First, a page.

How to style your graphs in Memgraph Lab

With the new version of Memgraph Lab comes a ton of options for customizing the visual display of query results. With the new scripting language, graphs can look almost any way you want. In this blog post a selection of features will be presented, but to explore the full power of the new scripting language, please consult the documentation.

Introduction

When using the graph view of the query results in Memgraph Lab it would be great to customize the display. It is now possible to do exactly that with the new scripting language. Style properties (size, color, label,…) of nodes and edges to be displayed can be set by defining style rules.

Rules can apply to all nodes or edges or a filter can be specified to apply the rule only to specific nodes or edges. Following rules will color all nodes green and all edges blue.

@NodeStyle {
  color: forestgreen
}

@EdgeStyle {
  color: dodgerblue
}

Imagine we have some nodes with label Important. We might want to color those nodes red. This can be achieved by adding a filter after rule name. Here we are checking if a node has label Important. Only if this is true, the node will be colored red.

@NodeStyle HasLabel?(node, "Important") {
  color: red
}

If two rules define conflicting values for a style property, the rule defined later has the higher precedence (like CSS). In the following example, all nodes will be colored blue.

@NodeStyle {
  color: forestgreen
}

@NodeStyle {
  color: dodgerblue
}

Adding custom styles

To showcase the new features of Memgraph Lab it is best to use an example. We will be working with a graph of various cities worldwide. Nodes and edges from here and here (instructions for importing CSV data can be found here). Since all nodes have lat and lng (latitude and longitude) properties, Memgraph Lab will show them on the map by default.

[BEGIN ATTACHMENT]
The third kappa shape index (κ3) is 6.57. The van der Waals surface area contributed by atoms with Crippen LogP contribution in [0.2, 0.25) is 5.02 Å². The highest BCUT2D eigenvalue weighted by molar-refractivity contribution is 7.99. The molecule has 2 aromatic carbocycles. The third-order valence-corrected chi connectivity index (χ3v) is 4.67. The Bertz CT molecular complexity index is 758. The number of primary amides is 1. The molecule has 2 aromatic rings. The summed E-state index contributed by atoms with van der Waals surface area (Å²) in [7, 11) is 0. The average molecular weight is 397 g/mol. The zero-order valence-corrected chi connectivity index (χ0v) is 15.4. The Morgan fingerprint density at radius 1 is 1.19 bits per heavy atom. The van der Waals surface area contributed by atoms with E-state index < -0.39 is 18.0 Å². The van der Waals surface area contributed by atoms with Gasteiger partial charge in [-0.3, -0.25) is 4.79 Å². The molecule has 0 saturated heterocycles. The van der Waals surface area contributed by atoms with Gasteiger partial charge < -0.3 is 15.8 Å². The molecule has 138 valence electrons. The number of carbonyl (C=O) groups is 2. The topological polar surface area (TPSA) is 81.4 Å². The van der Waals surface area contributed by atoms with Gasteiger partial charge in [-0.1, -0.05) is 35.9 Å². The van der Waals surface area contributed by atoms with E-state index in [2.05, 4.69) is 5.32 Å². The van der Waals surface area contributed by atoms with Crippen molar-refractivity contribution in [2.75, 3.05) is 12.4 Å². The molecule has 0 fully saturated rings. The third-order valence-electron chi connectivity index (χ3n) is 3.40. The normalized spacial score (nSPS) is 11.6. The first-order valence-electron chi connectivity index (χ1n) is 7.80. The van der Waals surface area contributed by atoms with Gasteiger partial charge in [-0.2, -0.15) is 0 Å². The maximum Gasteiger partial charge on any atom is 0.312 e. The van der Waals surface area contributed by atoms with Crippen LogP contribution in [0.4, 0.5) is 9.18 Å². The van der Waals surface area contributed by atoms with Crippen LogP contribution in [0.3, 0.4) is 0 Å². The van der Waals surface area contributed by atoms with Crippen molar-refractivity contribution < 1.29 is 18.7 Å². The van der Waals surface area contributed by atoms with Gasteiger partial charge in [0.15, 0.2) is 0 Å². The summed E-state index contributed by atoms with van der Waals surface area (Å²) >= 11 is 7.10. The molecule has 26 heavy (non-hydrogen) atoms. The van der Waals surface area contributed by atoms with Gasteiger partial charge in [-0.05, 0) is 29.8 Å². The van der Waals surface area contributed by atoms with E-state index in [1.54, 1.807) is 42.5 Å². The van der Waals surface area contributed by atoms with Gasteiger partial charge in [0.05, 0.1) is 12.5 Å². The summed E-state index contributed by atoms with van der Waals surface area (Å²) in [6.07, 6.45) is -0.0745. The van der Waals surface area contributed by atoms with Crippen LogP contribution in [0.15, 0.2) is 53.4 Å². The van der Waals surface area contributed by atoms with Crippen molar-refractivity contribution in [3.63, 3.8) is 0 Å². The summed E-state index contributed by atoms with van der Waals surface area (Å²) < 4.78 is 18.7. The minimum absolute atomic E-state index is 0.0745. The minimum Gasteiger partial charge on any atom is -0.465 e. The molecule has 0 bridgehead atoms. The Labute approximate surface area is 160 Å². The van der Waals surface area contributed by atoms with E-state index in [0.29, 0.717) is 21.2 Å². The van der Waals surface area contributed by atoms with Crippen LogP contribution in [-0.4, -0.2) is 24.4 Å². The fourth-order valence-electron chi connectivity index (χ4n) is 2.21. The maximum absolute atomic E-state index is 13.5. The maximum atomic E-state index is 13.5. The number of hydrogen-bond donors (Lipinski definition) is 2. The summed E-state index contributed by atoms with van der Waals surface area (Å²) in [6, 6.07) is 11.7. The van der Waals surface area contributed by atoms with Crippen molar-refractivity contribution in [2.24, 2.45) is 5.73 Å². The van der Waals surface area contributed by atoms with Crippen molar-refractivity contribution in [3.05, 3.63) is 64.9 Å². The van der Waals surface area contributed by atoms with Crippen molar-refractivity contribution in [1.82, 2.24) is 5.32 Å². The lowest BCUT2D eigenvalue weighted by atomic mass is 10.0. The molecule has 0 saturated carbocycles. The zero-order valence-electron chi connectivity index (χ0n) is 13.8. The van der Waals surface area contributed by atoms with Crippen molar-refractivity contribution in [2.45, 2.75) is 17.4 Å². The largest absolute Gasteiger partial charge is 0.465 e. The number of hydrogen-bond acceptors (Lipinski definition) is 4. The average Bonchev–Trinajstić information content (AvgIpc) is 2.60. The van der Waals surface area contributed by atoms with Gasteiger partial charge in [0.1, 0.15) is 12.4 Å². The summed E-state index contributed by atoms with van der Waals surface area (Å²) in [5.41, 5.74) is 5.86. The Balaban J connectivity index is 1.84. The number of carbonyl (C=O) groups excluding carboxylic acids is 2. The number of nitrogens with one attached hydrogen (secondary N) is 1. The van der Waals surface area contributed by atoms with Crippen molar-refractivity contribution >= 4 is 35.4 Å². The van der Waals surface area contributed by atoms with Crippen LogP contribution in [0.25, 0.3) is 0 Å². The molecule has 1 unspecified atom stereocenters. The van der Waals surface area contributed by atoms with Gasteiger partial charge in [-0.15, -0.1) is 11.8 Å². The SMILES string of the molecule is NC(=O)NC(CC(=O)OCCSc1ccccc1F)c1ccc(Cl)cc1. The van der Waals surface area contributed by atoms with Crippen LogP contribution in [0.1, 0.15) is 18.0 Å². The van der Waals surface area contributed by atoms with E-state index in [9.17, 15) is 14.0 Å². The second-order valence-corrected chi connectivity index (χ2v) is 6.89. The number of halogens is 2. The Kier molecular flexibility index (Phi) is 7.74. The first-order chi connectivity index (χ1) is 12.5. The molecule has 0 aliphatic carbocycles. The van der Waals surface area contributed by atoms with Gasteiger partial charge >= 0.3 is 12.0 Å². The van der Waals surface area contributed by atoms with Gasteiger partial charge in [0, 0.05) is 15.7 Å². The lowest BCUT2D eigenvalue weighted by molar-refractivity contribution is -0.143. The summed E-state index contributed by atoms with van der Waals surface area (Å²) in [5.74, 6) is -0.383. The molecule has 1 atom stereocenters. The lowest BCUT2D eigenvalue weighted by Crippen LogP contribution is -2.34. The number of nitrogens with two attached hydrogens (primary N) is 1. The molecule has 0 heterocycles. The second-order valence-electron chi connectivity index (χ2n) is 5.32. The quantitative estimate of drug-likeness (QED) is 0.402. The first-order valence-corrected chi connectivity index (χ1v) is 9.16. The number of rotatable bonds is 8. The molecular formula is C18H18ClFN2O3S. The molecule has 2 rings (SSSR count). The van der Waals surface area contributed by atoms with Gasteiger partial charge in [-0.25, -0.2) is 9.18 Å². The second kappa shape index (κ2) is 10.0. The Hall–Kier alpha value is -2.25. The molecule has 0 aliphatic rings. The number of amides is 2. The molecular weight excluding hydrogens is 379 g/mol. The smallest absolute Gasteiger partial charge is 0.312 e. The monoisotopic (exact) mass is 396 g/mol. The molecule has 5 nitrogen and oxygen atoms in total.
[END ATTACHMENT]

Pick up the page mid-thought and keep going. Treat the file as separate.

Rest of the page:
To change the style in which the nodes are drawn, we will open the style editor in Memgraph Lab and from there we can add our own custom style rules using the new scripting language.

To make the nodes look nicer, we can add a white border, and a little bit of shadow. This rule will apply to all nodes because no filter is specified.

@NodeStyle {
  border-width: 4
  border-color: white
  shadow-color: black
  shadow-size: 30
}

It would be nice to make nodes visually distinguishable. This can, for example, be achieved by displaying flag images inside the nodes. Fortunately, in this example, each node has a property flag. The value is the URL of the flag image of the country in which the city is located. We can display those flags in drawn nodes in the following way.

@NodeStyle {
  image-url: Property(node, "flag")
}

Memgraph Lab now displays the following graph.

Each node also has the property population. We can use that to highlight big cities. To achieve that we can add the following rules. Here both rules have a filter after the rule name. This way defined rules only apply to nodes for which the filter is true.

@NodeStyle Greater?(Property(node, "population"), 5000000) {
  border-color: forestgreen
  border-width: 6
  size: 30
}

@NodeStyle Greater?(Property(node, "population"), 10000000) {
  size: 40
  border-color: Darker(red)
}

This is the result we get. All the large cities now have a bigger size and a thicker border. Cities with more than 5M population have a green border and cities with more than 10M population have a red border.

Power of the styling scripting language (optional)

To show the power of the new scripting language, we can make all nodes have different sizes, according to their cities population. If we make the node size proportional to the population, some nodes will be just too big, and some will be barely visible at all. To make the differences less extreme we can use the square root function (alternatively). At the time of writing, the square root function is not a builtin function, but the language is powerful enough to implement square root from scratch using Newton’s method.

We can define the following functions to implement the square root function.